Identification, Images, & Information
For Insects, Spiders & Their Kin
For the United States & Canada
Clickable Guide
Moths Butterflies Flies Caterpillars Flies Dragonflies Flies Mantids Cockroaches Bees and Wasps Walkingsticks Earwigs Ants Termites Hoppers and Kin Hoppers and Kin Beetles True Bugs Fleas Grasshoppers and Kin Ticks Spiders Scorpions Centipedes Millipedes

Upcoming Events

Interested in a 2022 BugGuide gathering in New Mexico?

Photos of insects and people from the Spring 2021 gathering in Louisiana, April 28-May 2

National Moth Week 2020 photos of insects and people.

Photos of insects and people from the 2019 gathering in Louisiana, July 25-27

Discussion, insects and people from the 2018 gathering in Virginia, July 27-29

Photos of insects and people from the 2015 gathering in Wisconsin, July 10-12

Photos of insects and people from the 2014 gathering in Virginia, June 4-7.

Previous events

1215a - Ptenothrix

1215a - Ptenothrix
Finn Hill Park Kirkland, King County, Washington, USA
March 12, 2016
Size: ~5mm
Found at edge of pond.

Images of this individual: tag all
1215a - Ptenothrix 1215a - Ptenothrix


Could be Dicyrtoma else Ptenothrix.
Do you have a frontal shot in which we can see the midfacial setae?
And a lateral shot in which we can see the shape of the small abdomen?

Hi, Thanks for narrowing i

Thanks for narrowing it down. All shots were taken from above, but I added one where you can see more hairs on the face because the critter is looking upwards. I could try to go back and get some more pics from different angles. However, I'm sure you realize how tough it is to shoot stuff this small.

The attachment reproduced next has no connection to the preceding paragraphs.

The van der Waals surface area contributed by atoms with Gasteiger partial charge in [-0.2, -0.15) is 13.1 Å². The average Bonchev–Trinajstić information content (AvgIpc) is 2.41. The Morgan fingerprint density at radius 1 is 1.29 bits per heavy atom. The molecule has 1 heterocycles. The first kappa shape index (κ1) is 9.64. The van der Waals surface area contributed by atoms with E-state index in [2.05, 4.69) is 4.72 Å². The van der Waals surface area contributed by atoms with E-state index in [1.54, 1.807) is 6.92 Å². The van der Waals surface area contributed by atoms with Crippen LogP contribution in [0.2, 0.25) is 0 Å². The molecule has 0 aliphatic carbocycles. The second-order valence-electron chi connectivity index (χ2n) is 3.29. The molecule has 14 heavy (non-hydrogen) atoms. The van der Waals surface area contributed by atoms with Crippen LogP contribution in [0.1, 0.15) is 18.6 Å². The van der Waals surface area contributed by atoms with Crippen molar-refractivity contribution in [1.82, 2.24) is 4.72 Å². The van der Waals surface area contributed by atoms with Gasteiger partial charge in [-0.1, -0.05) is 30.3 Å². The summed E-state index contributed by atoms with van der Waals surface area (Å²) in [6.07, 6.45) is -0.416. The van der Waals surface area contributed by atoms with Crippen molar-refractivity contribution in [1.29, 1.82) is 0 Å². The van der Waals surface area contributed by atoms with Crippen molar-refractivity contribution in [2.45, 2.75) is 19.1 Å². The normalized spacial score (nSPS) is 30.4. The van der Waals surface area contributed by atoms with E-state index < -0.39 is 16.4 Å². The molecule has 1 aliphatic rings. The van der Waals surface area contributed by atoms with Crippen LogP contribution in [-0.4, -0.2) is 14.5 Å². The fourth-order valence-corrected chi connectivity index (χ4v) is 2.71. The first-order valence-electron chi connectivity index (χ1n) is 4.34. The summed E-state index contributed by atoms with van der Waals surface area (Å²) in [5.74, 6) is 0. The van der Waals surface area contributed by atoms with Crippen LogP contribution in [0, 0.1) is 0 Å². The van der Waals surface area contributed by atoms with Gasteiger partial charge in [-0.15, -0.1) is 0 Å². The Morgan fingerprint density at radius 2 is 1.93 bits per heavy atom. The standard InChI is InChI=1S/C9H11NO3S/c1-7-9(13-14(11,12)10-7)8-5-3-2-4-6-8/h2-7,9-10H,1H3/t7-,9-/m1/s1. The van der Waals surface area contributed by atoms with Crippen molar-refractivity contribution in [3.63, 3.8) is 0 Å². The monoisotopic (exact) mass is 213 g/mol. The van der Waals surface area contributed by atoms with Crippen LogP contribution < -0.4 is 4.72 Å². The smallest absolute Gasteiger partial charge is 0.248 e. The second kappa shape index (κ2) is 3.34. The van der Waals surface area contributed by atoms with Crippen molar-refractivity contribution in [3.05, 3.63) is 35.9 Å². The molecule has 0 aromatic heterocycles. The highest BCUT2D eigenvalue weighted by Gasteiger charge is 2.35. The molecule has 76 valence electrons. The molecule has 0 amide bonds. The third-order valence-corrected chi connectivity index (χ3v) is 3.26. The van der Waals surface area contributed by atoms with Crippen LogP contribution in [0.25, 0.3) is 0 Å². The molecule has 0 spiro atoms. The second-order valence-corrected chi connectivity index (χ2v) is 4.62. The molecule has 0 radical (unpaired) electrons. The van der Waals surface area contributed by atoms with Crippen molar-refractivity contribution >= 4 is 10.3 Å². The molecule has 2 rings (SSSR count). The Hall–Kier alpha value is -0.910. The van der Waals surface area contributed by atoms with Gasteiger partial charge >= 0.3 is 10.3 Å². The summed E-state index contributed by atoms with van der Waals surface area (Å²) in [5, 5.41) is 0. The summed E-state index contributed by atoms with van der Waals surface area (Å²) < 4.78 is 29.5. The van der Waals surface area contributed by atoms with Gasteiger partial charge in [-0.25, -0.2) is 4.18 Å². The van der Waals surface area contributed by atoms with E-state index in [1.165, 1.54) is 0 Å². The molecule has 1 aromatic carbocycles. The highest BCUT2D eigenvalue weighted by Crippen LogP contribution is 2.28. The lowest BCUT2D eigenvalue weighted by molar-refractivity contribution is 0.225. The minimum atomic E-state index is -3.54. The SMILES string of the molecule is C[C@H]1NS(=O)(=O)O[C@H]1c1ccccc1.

Thank you!

Ptenothrix sp. new
Thx for adding the extra shot. It is definitely Ptenothrix. New species. We have it currently at with tentative name Ptenothrix sp.3.

Very cool. I will likely go b
Very cool. I will likely go back and try to get more pictures of other collembola. In general will it be hard to ID with a shot from above? That is infinitely easier to shoot with my set up than from the side.

The thing is...
we can ID them by comparing the dorsal pattern with other specimens of which we know already the ID. But there is a lot of infraspecific variability of patterns... E.g. females and males (may) have a different pattern. Also juveniles (may) have different patterns. As a general rule each instar has its own pattern. Given 5 juvenile and 5 adult male and 10 adult female instars are usually present, you end up with 10 different patterns for male and 15 patterns for female specimens. To sex a specimen we need a lateral shot in which the small abdomen is in focus. But do not worry about this. Dorsal shots are fine to ID specimens on habitus shots based on an educated guess. ;-)

Moved for expert attention
Globular Springtail. Moved from ID Request.

Comment viewing options
Select your preferred way to display the comments and click 'Save settings' to activate your changes.